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Obama: "Muhammad Ali shook up the world"

Muhammad Ali, three-time world heavyweight boxing champion and arguably the world's most famous athlete, died Friday night at a Phoenix area hospital at age 74
Muhammad Ali, three-time world heavyweight bo... 02:24

President Obama and first lady Michelle Obama mourned the death of boxing icon Muhammad Ali Saturday, releasing a lengthy statement on Ali's legacy and expressing their gratitude "for how fortunate we all are that The Greatest chose to grace our time."

"Muhammad Ali was The Greatest. Period," the first family wrote of the cultural legend, who died at 74 in a Phoenix-area hospital Friday night. "If you just asked him, he'd tell you. He'd tell you he was the double greatest; that he'd 'handcuffed lightning, thrown thunder into jail.'"

"But what made The Champ the greatest - what truly separated him from everyone else - is that everyone else would tell you pretty much the same thing," they said.

Jerika Duncan reports on the tributes pouring... 02:45

The president shared his own views of Ali, who not only made his name as a heavyweight boxing champion but also drew praise (and criticism) with his outspoken stances on civil rights and the Vietnam War and his public conversion to Islam.

"That's the Ali I came to know as I came of age - not just as skilled a poet on the mic as he was a fighter in the ring, but a man who fought for what was right. A man who fought for us," the president wrote. "He stood with King and Mandela; stood up when it was hard; spoke out when others wouldn't. His fight outside the ring would cost him his title and his public standing."

"He wasn't perfect, of course," the Obamas said. "He could be careless with his words, and full of contradictions as his faith evolved. But his wonderful, infectious, even innocent spirit ultimately won him more fans than foes - maybe because in him, we hoped to see something of ourselves."

The president also tweeted out a photo of himself sitting beneath a framed picture of Ali's 1965 victory over Sonny Liston.

Other politicians weighed in on the passing of Ali, including former President George W. Bush, who awarded the boxing superstar the Presidential Medal of Freedom in 2005.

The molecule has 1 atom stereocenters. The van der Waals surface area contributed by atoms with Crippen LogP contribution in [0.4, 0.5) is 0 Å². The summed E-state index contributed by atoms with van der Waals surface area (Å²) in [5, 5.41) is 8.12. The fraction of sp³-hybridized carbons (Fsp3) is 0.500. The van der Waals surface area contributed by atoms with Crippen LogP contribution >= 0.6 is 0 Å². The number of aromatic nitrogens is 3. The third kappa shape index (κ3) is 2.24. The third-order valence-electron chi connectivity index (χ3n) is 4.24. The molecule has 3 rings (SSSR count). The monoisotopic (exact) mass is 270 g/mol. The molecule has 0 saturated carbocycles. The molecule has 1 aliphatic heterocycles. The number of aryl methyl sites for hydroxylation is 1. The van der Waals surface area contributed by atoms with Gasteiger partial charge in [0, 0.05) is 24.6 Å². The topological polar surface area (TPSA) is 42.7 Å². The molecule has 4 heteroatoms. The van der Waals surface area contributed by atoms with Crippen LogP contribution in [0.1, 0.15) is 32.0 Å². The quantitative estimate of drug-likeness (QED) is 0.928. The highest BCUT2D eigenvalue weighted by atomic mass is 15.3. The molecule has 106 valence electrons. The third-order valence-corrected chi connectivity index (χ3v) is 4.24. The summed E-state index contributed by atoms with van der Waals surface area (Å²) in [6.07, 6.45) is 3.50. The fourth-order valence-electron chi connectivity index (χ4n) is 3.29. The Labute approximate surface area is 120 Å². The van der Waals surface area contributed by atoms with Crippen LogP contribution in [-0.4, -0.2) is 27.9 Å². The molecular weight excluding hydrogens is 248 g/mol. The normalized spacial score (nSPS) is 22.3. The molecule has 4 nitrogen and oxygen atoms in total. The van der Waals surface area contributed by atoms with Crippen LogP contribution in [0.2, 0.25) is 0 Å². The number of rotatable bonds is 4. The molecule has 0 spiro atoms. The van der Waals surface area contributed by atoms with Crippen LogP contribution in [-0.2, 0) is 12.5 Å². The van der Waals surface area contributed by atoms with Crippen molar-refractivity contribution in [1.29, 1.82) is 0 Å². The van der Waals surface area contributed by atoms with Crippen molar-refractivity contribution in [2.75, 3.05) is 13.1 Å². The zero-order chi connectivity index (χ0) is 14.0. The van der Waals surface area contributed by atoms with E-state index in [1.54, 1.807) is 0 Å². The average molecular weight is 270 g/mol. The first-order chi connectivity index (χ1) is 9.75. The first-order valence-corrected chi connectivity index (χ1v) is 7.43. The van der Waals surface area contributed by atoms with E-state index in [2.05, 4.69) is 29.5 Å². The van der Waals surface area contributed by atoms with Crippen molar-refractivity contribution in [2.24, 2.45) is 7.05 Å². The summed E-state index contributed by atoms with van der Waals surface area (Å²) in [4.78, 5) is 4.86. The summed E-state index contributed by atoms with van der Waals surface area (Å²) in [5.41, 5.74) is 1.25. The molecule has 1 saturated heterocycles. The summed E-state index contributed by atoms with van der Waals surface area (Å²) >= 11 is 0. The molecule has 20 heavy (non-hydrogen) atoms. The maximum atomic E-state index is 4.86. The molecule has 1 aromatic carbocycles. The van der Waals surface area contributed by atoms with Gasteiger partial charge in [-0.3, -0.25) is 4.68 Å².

"Americans will always be proud to have been in his corner and called him one of our own," Bush wrote in a post on Instagram.

The senators from Ali's home state of Kentucky paid tribute with their own statements.

Republican Sen. Kentucky Rand Paul, once a presidential candidate, said the boxer lived a life of "strength principle & generosity":

Senate Majority Leader Mitch McConnell praised Ali as "one of the preeminent and most beloved athletes of the 20th century."

"Inside the ring, he was graceful on his feet and packed a powerful punch," McConnell said in a statement. "Outside the ring, he thrilled us with his exuberance for life. He was more than just a boxer. He was The Greatest."

In a separate statement, former President Clinton and current Democratic presidential front-runner Hillary Clinton lauded Ali's "blend of beauty and grace, speed and strength that may never be matched again."

"We watched him grow from the brash self-confidence of youth and success into a manhood full of religious and political convictions that led him to make tough choices and live with the consequences," they said. "Along the way we saw him courageous in the ring, inspiring to the young, compassionate to those in need, and strong and good-humored in bearing the burden of his own health challenges."

In a statement, Vermont Sen. Bernie Sanders also celebrated Ali's career, calling him "not only an extraordinary athlete but a man of great courage and humanity."

Presumptive Republican nominee Donald Trump sent a tweet late Friday night remarking that Ali was "a truly great champion" and a "wonderful" person:

The statement was a far cry from a Trump tweet back in December, where he criticized a statement by Mr. Obama on Muslim-American athletes:

Ali himself spoke out against Trump's presidential campaign, slamming his call to ban Muslims from entering the United States.

"True Muslims know the ruthless violence of so-called Islamic Jihadists goes against the very tenets of our religion," Ali said in a statement. "I believe that our political leaders should use their position to bring understanding about the religion of Islam and clarify that these misguided murderers have perverted people's views on what Islam really is."

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